A recent revelation by the Papua New Guinea Society of Rural and Remote Health that there has been a dramatic drop in the number of doctors attending to the rural masses is a worrying trend.
With a majority of the country’s seven million inhabitants living in villages and the districts, having fewer
medical professionals to turn to for help means the people are at a higher risk of succumbing to diseases and have reduced options for treatment for medical emergencies.
President of the society, Dr David Mills said the problem was that many doctors preferred to work in urban settings and for obvious reasons. The lure of well-paying positions at state or private hospitals is strong, especially when you factor in the advantages of working in a city or town.
Doctors in rural areas tend to work out of a sense of service to the community more than for the perks and privileges. Mills, speaking at the 22nd National Health Conference in Port Moresby last week, indicated that where
previously church-run medical services would cater for the rural needs with the
help of doctors, the trend now was shifting with fewer and fewer medical
professionals willing to work in a remote district. He conceded that although
church operated health centres and clinics were generally well-maintained and
had basic equipment and facilities and drugs to care for the rural communities,
the remoteness and lack of other essential services (communication, banking,
schools, police presence and transport infrastructure) as well as rugged
environment was proving to be deterrent for doctors.
“The majority of districts have no full-time medical staff and curative health services are
provided by the community health worker, nursing officers and some clinical
health extension officers where they are present,” Mills said.
But having a dearth of doctors in rural areas should not be the case because the country’s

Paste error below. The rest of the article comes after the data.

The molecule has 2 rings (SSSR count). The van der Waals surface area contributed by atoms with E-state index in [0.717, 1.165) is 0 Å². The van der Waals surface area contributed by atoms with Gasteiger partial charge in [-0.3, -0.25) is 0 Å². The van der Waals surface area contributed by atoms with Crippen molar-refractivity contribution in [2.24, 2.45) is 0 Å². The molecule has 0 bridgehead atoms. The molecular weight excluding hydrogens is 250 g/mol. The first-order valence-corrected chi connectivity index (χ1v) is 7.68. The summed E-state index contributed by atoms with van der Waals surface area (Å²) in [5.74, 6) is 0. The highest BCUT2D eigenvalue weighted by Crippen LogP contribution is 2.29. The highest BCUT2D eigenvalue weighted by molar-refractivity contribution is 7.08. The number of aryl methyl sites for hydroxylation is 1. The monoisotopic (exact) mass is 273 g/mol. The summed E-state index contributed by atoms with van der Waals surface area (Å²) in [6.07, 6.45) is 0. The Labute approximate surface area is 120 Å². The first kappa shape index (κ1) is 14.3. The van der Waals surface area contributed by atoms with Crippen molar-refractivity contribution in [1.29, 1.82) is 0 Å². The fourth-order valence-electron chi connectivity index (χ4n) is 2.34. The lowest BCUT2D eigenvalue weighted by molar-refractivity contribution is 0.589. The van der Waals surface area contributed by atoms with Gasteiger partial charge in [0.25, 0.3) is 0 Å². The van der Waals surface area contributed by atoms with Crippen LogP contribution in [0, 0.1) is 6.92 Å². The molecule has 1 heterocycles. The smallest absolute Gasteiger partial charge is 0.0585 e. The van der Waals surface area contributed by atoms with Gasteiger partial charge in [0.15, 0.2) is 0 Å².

only medical school, the University of PNG, through its School of Medicine and
Health Services, entered an agreement with church health services to develop
level specialist level training programme in rural medicine.
Mills admitted that although the programme called the Masters of Medicine (rural) programme was
designed to train individuals to be able to take on the task of working in a
rural environment, it was something few of the graduating classes from the
UPNG’s medical faculty were willing to do.
Mills called for a coordinated effort between the National Department of Health and the provincial health
authorities to see the programme effectively used because there had been little
progress since the programme had come into existence. He said the interest from
doctors was there and they could be attracted to work in district hospitals.
If the number of doctors in rural areas continue to dwindle, the state may
have to make a period of rural medical service compulsory for medical school
graduates or even have public hospital workers have stints in the districts.
The state must make working in the provinces attractive for health
Housing, better remuneration, scheduled breaks, vehicles,
facilities, equipment and adequate staffing can and should be provided.
There is nothing more spirit-sapping for the lone doctor in an isolated or
rural setting and expected to cater for a community’s needs with little
A plan by the Health Ministry some years ago to bring in
doctors from Cuba to prop up the ailing health services sector met with some
resistance from the medical workers union and now the more recent plan to bring
in nurses from the Philippines is another manifestation of the problem – that
more and more local medical professionals are unwilling to go out to the
provinces and the districts to work.
A change in attitude is needed not just
from the Health Department but the doctors themselves.
There is a need in
the rural areas for doctors and other suitable qualified practitioners.
Perhaps Mills statement that “traditionally the church provided health care
in the villages and rural communities of PNG” is inadvertently telling the
government to do more for rural health and not leave it up to the church to do
the unfashionable, unwanted, thankless task of bringing healthcare to the people
of this country.
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